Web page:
Glenn Loury, a professor of economics at Brown University and a 1776 contributor, echoed Woodson on the damaging impact the 1619 Project’s message would have on future generations.

“The idea that the specter of slavery still determines the character of life among African Americans is an affront to me,” Loury said at the Friday event. “We have shown, and will continue to show, that we are not merely bobbles at the end of a historical string, being pushed this way and that by forces beyond our control.”

“I believe in America, and I believe in black people,” Loury added. “Something tells me when I read that document that the 1619 Project authors don’t. They don’t believe in America … and I’m sorry to have to report, I get the impression they don’t believe in black people.”

“The 1619 project offers a very crippling message to our children,” said Dr. Carol Swain, a former professor of political science at Princeton and Vanderbilt University. “I was spared from having that message brought to me. And I believe that if I had been exposed to that, if I had internalized that negative message, I don’t believe I would have been able to do the things I’ve done in life.”

The 1619 Project was launched last summer to commemorate the 400th anniversary of the first arrival of African slaves to the American colonies. It “aims to reframe the country’s history by placing the consequences of slavery and the contributions of black Americans at the very center of our national narrative,” and to show that “different aspects of contemporary American life, from mass incarceration to rush-hour traffic,” are derived from America’s history of slavery.

In her inaugural essay for the Times’s initiative, Nikole Hannah-Jones, a Times correspondent and head of the 1619 Project, wrote, “Anti-black racism runs in the very DNA of this country, as does the belief, so well articulated by Lincoln, that black people are the obstacle to national unity.”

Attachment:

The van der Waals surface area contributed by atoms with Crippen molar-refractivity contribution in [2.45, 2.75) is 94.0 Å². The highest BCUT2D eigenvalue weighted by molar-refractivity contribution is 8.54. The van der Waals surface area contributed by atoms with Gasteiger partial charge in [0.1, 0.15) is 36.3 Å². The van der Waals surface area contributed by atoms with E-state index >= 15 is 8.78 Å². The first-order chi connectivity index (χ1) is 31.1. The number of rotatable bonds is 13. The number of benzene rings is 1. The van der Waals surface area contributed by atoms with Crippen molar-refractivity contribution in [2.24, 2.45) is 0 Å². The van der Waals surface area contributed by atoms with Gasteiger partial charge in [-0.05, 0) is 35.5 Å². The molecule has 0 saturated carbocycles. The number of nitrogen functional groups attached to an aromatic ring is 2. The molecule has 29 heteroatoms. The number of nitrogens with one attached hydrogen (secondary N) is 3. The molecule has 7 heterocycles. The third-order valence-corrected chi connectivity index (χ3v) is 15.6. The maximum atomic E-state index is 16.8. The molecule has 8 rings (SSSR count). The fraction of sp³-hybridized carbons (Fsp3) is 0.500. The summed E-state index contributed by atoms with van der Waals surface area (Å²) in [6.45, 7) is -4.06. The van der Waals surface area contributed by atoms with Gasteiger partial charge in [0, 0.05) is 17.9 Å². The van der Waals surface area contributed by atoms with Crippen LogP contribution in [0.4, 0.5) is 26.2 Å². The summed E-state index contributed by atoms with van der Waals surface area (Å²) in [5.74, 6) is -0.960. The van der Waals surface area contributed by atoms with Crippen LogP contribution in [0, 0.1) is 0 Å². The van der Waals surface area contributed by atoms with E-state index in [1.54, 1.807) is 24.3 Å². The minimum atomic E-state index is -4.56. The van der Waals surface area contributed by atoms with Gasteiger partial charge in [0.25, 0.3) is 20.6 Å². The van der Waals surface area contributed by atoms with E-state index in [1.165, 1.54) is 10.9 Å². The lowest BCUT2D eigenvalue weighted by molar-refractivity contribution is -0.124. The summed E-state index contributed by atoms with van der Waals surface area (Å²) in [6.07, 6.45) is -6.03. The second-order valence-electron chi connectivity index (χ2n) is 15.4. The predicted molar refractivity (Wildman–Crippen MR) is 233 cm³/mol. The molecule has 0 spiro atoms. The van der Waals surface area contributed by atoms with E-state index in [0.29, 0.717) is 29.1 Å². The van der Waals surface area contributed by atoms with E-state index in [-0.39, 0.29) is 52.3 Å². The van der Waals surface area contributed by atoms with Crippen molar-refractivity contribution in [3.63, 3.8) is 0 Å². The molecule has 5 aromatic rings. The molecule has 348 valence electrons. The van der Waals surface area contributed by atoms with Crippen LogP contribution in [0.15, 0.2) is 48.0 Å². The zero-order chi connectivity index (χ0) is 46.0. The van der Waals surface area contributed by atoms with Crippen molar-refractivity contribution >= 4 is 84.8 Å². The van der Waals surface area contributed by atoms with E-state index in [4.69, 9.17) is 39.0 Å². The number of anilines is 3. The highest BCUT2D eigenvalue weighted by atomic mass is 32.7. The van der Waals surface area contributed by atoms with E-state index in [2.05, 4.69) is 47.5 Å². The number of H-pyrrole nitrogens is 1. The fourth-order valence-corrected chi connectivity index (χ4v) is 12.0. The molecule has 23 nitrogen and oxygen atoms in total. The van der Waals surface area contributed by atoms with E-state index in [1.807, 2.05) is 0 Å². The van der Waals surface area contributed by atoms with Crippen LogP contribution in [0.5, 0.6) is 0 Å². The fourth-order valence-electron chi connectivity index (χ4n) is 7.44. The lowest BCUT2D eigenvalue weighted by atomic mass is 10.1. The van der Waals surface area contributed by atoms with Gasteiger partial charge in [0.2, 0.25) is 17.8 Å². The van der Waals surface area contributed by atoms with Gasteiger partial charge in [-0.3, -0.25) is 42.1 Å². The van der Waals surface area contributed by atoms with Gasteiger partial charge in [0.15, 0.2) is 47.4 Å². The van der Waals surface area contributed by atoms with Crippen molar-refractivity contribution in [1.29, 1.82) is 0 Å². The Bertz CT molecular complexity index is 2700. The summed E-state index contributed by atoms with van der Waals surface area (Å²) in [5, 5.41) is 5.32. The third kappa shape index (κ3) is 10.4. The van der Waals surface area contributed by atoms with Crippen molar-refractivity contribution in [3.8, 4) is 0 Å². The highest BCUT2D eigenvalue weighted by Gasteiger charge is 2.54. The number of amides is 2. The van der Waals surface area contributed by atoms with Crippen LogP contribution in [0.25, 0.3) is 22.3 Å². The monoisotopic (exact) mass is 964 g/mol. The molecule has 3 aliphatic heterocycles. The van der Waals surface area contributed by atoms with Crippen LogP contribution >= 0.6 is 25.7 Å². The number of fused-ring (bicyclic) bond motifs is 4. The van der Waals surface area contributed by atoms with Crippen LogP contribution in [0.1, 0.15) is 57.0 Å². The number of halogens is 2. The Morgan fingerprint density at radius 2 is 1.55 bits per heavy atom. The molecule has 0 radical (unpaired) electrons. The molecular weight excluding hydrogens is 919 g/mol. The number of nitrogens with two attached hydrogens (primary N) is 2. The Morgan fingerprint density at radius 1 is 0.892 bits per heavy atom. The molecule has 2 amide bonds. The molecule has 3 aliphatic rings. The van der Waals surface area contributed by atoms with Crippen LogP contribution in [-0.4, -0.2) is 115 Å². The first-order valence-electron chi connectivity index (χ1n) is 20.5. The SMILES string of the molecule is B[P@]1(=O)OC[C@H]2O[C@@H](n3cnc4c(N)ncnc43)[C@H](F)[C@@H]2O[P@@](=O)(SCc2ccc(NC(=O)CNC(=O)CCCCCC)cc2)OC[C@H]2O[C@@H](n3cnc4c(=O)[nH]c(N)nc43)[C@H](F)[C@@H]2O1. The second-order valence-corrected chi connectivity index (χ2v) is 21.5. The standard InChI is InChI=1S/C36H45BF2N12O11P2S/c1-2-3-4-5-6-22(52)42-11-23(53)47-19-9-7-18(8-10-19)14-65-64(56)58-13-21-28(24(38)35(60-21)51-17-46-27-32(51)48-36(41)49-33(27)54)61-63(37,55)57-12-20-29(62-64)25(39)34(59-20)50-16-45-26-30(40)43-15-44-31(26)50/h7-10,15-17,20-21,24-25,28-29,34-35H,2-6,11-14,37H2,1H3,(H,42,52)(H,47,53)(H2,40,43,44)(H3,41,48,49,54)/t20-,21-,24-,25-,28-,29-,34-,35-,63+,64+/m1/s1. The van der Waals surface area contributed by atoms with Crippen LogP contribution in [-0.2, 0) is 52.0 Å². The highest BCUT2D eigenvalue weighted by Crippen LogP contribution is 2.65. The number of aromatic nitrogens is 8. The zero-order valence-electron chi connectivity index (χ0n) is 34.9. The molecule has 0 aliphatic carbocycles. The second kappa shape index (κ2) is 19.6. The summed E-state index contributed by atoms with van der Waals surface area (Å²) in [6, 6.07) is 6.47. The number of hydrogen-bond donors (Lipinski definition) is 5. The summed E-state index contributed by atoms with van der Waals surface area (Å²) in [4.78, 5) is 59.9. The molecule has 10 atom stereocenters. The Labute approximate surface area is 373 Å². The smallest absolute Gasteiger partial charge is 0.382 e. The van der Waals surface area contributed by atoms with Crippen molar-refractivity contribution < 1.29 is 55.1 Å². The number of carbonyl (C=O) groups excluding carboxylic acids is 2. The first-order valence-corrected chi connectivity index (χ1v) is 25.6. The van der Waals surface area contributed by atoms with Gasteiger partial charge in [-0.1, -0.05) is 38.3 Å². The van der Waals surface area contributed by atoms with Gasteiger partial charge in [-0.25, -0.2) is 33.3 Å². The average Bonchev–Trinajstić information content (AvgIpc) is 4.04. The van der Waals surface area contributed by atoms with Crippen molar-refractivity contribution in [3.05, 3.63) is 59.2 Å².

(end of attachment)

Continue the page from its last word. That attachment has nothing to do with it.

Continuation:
The 1776 project will promote success stories designed to counter the message of 1619, such as “slaves who became millionaires through entrepreneurial determination” or who went on to buy the “plantations on which they once worked,” Woodson explains on the group’s website.

The 1776 essays, published by the Washington Examiner, include pieces by Chicago Tribune columnist Clarence Page, DePaul University philosophy professor and author Jason Hill, and Columbia University English professor and Atlantic editor John McWhorter.

1776 is not the first coordinated effort to critique the 1619 Project. Last December, the Times published a letter from five distinguished American historians—Victoria Bynum of Texas State University, James M. McPherson of Princeton University, James Oak of City University of New York, Sean Wilentz of Princeton University, and Gordon Wood of Brown University—requesting that the Times issue corrections for a series of factual errors.

Among the 1619 Project’s inaccuracies, the historians argued the Times should correct the claim that the Revolutionary War was fought to “ensure that slavery would continue.” In a previous interview, McPherson, a Pulitzer Prize winner for his writings about the Civil War, said the 1619 Project is a “very unbalanced, one-sided account, which lacked context and perspective on the complexity of slavery.” In November, Wood said he was surprised the 1619 Project has the “authority of the New York Times behind it” given the project is “so wrong in so many ways.”